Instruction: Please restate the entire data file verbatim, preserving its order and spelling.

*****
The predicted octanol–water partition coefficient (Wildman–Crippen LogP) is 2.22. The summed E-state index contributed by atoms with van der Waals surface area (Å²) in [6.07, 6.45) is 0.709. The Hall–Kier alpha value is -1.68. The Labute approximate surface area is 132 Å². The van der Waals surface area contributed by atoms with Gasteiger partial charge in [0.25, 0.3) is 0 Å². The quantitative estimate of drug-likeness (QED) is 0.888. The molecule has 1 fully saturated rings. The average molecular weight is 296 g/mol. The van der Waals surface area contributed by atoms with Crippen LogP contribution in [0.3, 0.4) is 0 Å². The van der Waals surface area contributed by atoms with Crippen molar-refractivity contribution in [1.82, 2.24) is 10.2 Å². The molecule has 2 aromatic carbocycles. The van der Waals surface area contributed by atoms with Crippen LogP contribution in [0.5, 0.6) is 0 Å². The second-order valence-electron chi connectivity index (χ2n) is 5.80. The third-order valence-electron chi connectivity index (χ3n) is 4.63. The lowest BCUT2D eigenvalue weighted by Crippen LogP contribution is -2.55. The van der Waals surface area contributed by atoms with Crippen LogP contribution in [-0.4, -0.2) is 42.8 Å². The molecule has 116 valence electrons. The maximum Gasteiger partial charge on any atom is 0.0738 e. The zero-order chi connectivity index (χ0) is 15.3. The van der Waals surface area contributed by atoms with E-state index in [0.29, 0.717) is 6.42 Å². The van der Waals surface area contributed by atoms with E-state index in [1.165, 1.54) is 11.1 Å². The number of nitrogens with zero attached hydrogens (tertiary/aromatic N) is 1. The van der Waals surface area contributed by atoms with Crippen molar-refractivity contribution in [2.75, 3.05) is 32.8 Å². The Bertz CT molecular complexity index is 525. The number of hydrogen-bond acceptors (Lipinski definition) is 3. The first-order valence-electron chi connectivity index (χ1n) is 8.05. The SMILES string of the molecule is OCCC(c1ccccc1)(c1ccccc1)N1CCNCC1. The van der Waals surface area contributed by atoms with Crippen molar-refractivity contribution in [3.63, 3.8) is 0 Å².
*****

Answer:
The predicted octanol–water partition coefficient (Wildman–Crippen LogP) is 2.22. The summed E-state index contributed by atoms with van der Waals surface area (Å²) in [6.07, 6.45) is 0.709. The Hall–Kier alpha value is -1.68. The Labute approximate surface area is 132 Å². The van der Waals surface area contributed by atoms with Gasteiger partial charge in [0.25, 0.3) is 0 Å². The quantitative estimate of drug-likeness (QED) is 0.888. The molecule has 1 fully saturated rings. The average molecular weight is 296 g/mol. The van der Waals surface area contributed by atoms with Crippen LogP contribution in [0.3, 0.4) is 0 Å². The van der Waals surface area contributed by atoms with Crippen molar-refractivity contribution in [1.82, 2.24) is 10.2 Å². The molecule has 2 aromatic carbocycles. The van der Waals surface area contributed by atoms with Crippen LogP contribution in [0.5, 0.6) is 0 Å². The second-order valence-electron chi connectivity index (χ2n) is 5.80. The third-order valence-electron chi connectivity index (χ3n) is 4.63. The lowest BCUT2D eigenvalue weighted by Crippen LogP contribution is -2.55. The van der Waals surface area contributed by atoms with Crippen LogP contribution in [-0.4, -0.2) is 42.8 Å². The molecule has 116 valence electrons. The maximum Gasteiger partial charge on any atom is 0.0738 e. The zero-order chi connectivity index (χ0) is 15.3. The van der Waals surface area contributed by atoms with E-state index in [0.29, 0.717) is 6.42 Å². The van der Waals surface area contributed by atoms with E-state index in [1.165, 1.54) is 11.1 Å². The number of nitrogens with zero attached hydrogens (tertiary/aromatic N) is 1. The van der Waals surface area contributed by atoms with Crippen molar-refractivity contribution in [2.75, 3.05) is 32.8 Å². The Bertz CT molecular complexity index is 525. The number of hydrogen-bond acceptors (Lipinski definition) is 3. The first-order valence-electron chi connectivity index (χ1n) is 8.05. The SMILES string of the molecule is OCCC(c1ccccc1)(c1ccccc1)N1CCNCC1. The van der Waals surface area contributed by atoms with Crippen molar-refractivity contribution in [3.63, 3.8) is 0 Å².